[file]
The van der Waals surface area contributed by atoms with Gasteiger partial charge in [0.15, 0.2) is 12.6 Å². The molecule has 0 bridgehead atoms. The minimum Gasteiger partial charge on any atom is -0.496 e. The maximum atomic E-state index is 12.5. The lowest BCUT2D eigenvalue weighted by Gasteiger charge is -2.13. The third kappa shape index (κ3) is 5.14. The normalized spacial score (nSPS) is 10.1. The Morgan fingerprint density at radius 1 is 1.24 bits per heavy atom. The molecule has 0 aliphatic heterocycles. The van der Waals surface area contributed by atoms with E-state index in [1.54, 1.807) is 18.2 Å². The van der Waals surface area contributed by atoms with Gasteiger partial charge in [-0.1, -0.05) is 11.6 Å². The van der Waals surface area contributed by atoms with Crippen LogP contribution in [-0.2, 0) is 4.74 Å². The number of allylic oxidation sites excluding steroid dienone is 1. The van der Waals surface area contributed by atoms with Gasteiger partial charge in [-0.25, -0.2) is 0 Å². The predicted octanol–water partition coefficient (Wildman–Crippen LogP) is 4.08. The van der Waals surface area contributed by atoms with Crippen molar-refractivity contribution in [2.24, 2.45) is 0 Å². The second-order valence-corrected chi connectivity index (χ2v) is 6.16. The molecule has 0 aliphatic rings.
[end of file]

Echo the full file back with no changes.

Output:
The van der Waals surface area contributed by atoms with Gasteiger partial charge in [0.15, 0.2) is 12.6 Å². The molecule has 0 bridgehead atoms. The minimum Gasteiger partial charge on any atom is -0.496 e. The maximum atomic E-state index is 12.5. The lowest BCUT2D eigenvalue weighted by Gasteiger charge is -2.13. The third kappa shape index (κ3) is 5.14. The normalized spacial score (nSPS) is 10.1. The Morgan fingerprint density at radius 1 is 1.24 bits per heavy atom. The molecule has 0 aliphatic heterocycles. The van der Waals surface area contributed by atoms with E-state index in [1.54, 1.807) is 18.2 Å². The van der Waals surface area contributed by atoms with Gasteiger partial charge in [-0.1, -0.05) is 11.6 Å². The van der Waals surface area contributed by atoms with Crippen LogP contribution in [-0.2, 0) is 4.74 Å². The number of allylic oxidation sites excluding steroid dienone is 1. The van der Waals surface area contributed by atoms with Gasteiger partial charge in [-0.25, -0.2) is 0 Å². The predicted octanol–water partition coefficient (Wildman–Crippen LogP) is 4.08. The van der Waals surface area contributed by atoms with Crippen molar-refractivity contribution in [2.24, 2.45) is 0 Å². The second-order valence-corrected chi connectivity index (χ2v) is 6.16. The molecule has 0 aliphatic rings.